Backroom deals resolved the debt-ceiling crisis and the 'fiscal cliff' – why not the sequester? Because the House Republican rank and file are not allowing it.
President Obama’s meeting with congressional leaders on Friday offered no inkling of compromise between lawmakers and Mr. Obama on the automatic spending reductions known as the “sequester” beginning the same day.
But it illuminated a lot about how, this time, negotiations are likely to be different. Remember the private conversations between the president and Republican leaders that eventually resolved the 2011 debt-ceiling crisis and last year's "fiscal cliff"? There will likely be less of those and more bills moving through Congress.
Backroom deals are out; “regular order” is in.
"Over the coming weeks, we’ll have the opportunity to ensure funding is at the level we promised while working on solutions for making spending reductions more intelligently than the president’s across-the-board cuts," said Senate minority leader Mitch McConnell (R) of Kentucky in a statement. "But I want to make clear that any solutions will be done through the regular order, with input from both sides of the aisle in public debate. I will not be part of any backroom deal and I will absolutely not agree to increase taxes.”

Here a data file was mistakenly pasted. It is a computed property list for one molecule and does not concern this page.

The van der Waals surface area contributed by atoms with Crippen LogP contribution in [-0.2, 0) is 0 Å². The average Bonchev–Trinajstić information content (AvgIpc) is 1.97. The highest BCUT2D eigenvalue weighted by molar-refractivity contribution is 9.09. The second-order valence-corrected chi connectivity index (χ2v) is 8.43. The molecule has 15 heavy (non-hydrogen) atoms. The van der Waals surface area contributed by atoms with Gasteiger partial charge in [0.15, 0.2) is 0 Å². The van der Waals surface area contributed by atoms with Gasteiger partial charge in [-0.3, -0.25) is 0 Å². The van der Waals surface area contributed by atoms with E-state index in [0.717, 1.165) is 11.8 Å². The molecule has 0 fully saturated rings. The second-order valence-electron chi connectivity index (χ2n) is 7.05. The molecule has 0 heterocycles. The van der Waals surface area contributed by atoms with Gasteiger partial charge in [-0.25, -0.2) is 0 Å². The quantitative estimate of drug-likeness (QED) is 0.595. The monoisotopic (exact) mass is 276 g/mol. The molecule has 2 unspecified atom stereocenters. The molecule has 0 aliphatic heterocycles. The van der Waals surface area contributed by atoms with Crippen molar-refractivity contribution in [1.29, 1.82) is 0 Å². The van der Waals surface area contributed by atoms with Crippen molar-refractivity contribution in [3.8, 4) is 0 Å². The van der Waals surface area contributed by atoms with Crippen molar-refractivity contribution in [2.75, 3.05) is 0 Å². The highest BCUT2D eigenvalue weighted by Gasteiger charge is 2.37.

Republicans are loath to engage in the same kind of behind-the-scenes talks going forward because the most conservative members of the GOP rank-and-file see such private leadership klatches as ways for leadership to sell out. Their prime example is the fiscal cliff deal struck between Vice President Joe Biden and Senator McConnell, in which many Republicans were compelled to choke down voting for the first tax increase in nearly two decades.
“Following the New Year’s Eve fiscal cliff negotiations, Americans demanded that Washington get serious about spending,” said Sen. Jerry Moran (R) of Kansas before Friday's meeting. “Instead, the White House is calling for yet another 11th-hour, closed-door meeting just like the ones that got us into this mess.